While there is no legal definition of a ‘mirror will’, the term is commonly used to refer to the situation when two people make individual wills with essentially the same provisions as each other. Usually, each partner leaves everything to the other, and they both name the same people (generally their children) who will inherit if the other partner has already died.
People often want to make a 'joint will' with their partner. However, in order to give effect to their joint plans they actually have to make two wills: mirror wills.
Mirror will can also loosely refer to a number of similar arrangements, some of which are discussed further on our What is a mirror will? page.
The most important point to note is that mirror wills are separate documents, and do not need to be absolutely identical, or even include the term ‘mirror will’ to be effective. They are also sometimes referred to as ‘complementary wills’ or ‘matching wills’.
While anyone can make a mirror will, they are most appropriate for married couples, civil partnerships, or permanent cohabiting relationships. They are particularly useful for couples who are neither married nor in a civil partnership, because their property will not go to their partner automatically under the intestacy rules. It's easy to make two wills with matching provisions using Bequeathed.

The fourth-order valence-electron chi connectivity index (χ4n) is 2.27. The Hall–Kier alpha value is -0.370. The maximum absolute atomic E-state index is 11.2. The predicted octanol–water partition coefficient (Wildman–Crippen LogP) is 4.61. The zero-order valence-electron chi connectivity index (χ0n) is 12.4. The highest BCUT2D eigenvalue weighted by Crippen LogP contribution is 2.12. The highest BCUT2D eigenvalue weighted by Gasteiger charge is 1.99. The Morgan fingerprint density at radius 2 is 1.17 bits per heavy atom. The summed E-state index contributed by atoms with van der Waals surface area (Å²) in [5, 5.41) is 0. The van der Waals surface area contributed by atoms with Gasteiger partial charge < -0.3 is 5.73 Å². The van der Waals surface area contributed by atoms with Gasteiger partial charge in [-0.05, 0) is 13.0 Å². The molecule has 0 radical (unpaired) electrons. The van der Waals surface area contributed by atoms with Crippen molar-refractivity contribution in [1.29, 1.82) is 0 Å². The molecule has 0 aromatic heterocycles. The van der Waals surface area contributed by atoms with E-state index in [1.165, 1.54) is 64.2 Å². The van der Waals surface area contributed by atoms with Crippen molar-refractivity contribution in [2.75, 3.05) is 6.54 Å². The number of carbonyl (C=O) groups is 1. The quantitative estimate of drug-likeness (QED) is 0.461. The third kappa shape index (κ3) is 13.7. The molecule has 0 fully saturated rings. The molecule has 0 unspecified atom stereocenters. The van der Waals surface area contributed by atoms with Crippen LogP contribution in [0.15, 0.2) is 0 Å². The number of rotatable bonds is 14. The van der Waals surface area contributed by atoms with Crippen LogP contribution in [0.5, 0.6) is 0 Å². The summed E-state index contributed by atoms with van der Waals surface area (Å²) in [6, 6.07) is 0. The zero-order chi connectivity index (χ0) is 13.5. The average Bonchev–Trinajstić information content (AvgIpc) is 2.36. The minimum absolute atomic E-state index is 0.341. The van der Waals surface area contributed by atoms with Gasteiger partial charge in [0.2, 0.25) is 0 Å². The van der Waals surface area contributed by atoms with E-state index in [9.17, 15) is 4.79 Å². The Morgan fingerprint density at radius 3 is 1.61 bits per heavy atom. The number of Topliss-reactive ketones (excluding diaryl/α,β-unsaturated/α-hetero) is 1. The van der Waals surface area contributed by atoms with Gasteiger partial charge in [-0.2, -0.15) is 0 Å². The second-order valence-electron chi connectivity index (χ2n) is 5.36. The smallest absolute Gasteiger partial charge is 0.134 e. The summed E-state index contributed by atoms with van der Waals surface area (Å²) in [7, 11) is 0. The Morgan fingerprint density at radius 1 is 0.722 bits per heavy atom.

However, mirror wills are not so suitable for complicated arrangements. If you and your partner would like to distribute your estates differently, it will be better to create entirely separate wills.
The term ‘mirror will’ is also sometimes mistakenly used to refer to other similar legal arrangements. One such arrangement is a joint will, which is in a single document. While technically possible, this is not a recommended practice. Our Joint will page fully explains some of the issues with this type of will, explaining why mirror wills are the only really reliable legal option.
One final variant is the now uncommon mutual will. Mutual wills are two wills made under an agreement not to revoke the will without the consent of the other person involved. Mutual wills are often legally complex documents. The Mutual wills page explains more fully about mutual wills, and contrasts how they function as compared to mirror wills.
(If a term is in bold, that means it's in our Glossary.)
Mirror wills are made by two people who want to make wills with essentially the same provisions for each other
Mirror wills are most appropriate for couples who are married, in a civil partnership, or cohabiting
Mutual wills are made under an agreement not to revoke them. They may not be suitable in many instances.
A joint will is a single document, but is treated as two wills